In a 2008 study published in Science, researchers had participants rate their level of happiness before giving them an envelope of cash. Half of the participants were told to spend the money on themselves, while the other half were instructed to donate the money or purchase a gift for someone else. Those who spent money on family or friends reported higher levels of satisfaction, while those who bought for themselves weren’t any happier than they were when the study began.
Researchers note the importance of consistently giving to others. Happiness felt after spending cash on others once or twice is temporary, but when you make it a habit, the positive feelings that follow are more likely to stay.
One thing most researchers can agree on is that basic needs should be met above all else. It’s also important to obtain financial security, or, in other words, live within your means. According to a 2014 article in the Wall Street Journal, spending more money than you bring in is a recipe for unhappiness, regardless of what you spend it on.
Financial security is important to establish, particularly for when challenging situations arise. A 2015 study published in Social Psychological and Personality Science found that while money doesn’t necessarily increase your level of happiness, it does decrease sadness. The authors suspect that when faced with a problem, wealthier people feel more in control than poorer people since they are better equipped financially to handle adversity.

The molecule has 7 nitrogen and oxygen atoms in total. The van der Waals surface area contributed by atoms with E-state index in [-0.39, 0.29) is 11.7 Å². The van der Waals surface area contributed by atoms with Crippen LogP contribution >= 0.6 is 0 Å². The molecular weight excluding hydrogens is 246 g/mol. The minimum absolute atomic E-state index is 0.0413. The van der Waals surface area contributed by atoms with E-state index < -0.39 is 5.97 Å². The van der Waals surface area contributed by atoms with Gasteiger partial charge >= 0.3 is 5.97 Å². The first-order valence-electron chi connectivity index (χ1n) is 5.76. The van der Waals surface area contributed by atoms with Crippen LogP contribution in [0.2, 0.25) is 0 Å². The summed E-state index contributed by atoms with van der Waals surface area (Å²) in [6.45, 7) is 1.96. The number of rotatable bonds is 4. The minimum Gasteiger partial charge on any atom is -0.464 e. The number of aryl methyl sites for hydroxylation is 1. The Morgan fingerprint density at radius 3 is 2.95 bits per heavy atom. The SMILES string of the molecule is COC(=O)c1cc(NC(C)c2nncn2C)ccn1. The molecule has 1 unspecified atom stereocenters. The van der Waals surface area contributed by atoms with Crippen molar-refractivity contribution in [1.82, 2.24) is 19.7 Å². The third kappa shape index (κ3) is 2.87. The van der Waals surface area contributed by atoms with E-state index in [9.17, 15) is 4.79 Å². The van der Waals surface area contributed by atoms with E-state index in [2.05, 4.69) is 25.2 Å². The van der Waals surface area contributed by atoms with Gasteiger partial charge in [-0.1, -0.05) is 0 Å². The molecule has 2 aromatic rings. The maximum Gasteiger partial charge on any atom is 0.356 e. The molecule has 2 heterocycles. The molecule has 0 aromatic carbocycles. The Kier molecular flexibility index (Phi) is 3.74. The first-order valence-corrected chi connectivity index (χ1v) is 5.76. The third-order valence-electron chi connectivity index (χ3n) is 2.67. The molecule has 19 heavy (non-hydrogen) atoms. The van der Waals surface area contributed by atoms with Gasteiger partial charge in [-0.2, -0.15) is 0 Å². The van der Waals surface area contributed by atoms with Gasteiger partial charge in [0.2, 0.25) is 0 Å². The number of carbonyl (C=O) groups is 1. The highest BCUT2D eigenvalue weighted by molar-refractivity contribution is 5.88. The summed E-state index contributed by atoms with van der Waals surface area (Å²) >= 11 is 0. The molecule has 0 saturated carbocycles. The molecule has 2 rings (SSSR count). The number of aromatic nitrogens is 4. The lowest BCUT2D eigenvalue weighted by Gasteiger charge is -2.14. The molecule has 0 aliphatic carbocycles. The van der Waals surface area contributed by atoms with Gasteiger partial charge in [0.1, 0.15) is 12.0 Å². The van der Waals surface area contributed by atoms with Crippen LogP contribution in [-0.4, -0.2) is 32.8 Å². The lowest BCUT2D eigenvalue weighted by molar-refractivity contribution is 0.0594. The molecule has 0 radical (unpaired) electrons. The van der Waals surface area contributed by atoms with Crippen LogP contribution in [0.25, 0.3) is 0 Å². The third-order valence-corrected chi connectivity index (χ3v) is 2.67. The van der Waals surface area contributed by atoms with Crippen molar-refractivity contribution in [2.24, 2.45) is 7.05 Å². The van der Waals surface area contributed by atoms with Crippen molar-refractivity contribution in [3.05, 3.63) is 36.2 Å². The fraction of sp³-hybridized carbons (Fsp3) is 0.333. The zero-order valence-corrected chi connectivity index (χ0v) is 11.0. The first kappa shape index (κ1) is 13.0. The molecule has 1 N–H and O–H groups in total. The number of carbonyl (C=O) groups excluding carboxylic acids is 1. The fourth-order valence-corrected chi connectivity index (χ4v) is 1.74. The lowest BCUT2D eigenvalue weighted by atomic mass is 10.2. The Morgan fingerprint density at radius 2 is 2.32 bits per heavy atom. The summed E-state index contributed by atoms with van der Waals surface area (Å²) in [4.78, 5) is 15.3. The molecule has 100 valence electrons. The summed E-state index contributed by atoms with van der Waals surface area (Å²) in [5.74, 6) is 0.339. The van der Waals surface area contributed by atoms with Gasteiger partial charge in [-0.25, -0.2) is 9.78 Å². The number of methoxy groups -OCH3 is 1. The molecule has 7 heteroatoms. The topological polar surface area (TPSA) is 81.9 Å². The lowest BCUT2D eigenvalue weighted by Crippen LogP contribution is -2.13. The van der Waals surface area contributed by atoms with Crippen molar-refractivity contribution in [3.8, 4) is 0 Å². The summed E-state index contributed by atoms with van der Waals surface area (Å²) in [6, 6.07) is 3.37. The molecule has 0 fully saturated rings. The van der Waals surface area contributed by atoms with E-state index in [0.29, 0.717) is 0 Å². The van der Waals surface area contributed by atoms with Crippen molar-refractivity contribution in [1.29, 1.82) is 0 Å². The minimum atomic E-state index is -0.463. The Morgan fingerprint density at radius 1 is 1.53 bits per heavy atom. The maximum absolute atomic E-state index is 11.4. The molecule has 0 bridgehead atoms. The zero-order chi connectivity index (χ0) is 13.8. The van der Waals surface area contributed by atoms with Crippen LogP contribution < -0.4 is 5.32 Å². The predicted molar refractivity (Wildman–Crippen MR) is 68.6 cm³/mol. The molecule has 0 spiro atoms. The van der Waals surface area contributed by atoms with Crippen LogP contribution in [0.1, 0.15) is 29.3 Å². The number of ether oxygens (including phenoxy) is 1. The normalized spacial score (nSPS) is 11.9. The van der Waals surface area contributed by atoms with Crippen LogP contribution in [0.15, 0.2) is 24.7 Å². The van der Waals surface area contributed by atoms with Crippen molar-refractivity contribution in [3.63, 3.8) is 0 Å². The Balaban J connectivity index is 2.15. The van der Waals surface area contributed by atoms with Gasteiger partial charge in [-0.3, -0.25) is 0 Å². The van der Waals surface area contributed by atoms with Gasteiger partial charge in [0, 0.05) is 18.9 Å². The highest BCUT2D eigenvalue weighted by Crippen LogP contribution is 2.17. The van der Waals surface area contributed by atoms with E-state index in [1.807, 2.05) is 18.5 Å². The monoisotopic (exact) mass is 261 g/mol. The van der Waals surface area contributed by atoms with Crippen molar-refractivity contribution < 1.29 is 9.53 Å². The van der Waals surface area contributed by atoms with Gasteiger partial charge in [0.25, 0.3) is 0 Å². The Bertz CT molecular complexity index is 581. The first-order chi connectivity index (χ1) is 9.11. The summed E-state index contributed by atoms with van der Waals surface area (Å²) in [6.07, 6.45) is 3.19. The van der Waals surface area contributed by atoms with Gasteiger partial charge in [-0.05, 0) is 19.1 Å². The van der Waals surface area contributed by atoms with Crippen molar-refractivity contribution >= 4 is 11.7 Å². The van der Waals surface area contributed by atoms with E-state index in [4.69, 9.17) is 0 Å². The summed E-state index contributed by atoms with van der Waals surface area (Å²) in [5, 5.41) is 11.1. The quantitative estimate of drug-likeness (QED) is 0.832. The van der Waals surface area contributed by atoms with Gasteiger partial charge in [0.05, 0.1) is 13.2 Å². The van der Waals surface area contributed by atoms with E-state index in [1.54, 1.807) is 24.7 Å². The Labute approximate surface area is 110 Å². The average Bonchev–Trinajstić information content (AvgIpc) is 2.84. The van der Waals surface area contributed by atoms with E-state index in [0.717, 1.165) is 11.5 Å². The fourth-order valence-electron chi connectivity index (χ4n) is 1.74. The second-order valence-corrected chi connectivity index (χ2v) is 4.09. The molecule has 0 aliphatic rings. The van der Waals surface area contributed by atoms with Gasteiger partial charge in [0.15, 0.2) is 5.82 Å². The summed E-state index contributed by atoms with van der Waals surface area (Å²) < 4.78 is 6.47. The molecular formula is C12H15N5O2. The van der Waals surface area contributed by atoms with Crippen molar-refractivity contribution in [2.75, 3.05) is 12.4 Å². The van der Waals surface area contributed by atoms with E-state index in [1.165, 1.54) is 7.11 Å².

Another challenge many consumers face is paying off debts. Whether it’s student loans, credit card debt, or unpaid medical bills, debt can hinder any person’s ability to be happy. While building up savings is important, researchers believe paying off debts should be the first and foremost priority. They argue that while life experiences are important, people shouldn’t max out credit cards to make it happen, as the stress that inevitably ensues will be greater than any enjoyment from the experience itself. On the bright side, however, paying off a massive debt can bring happiness, improve health, and spark numerous psychological benefits.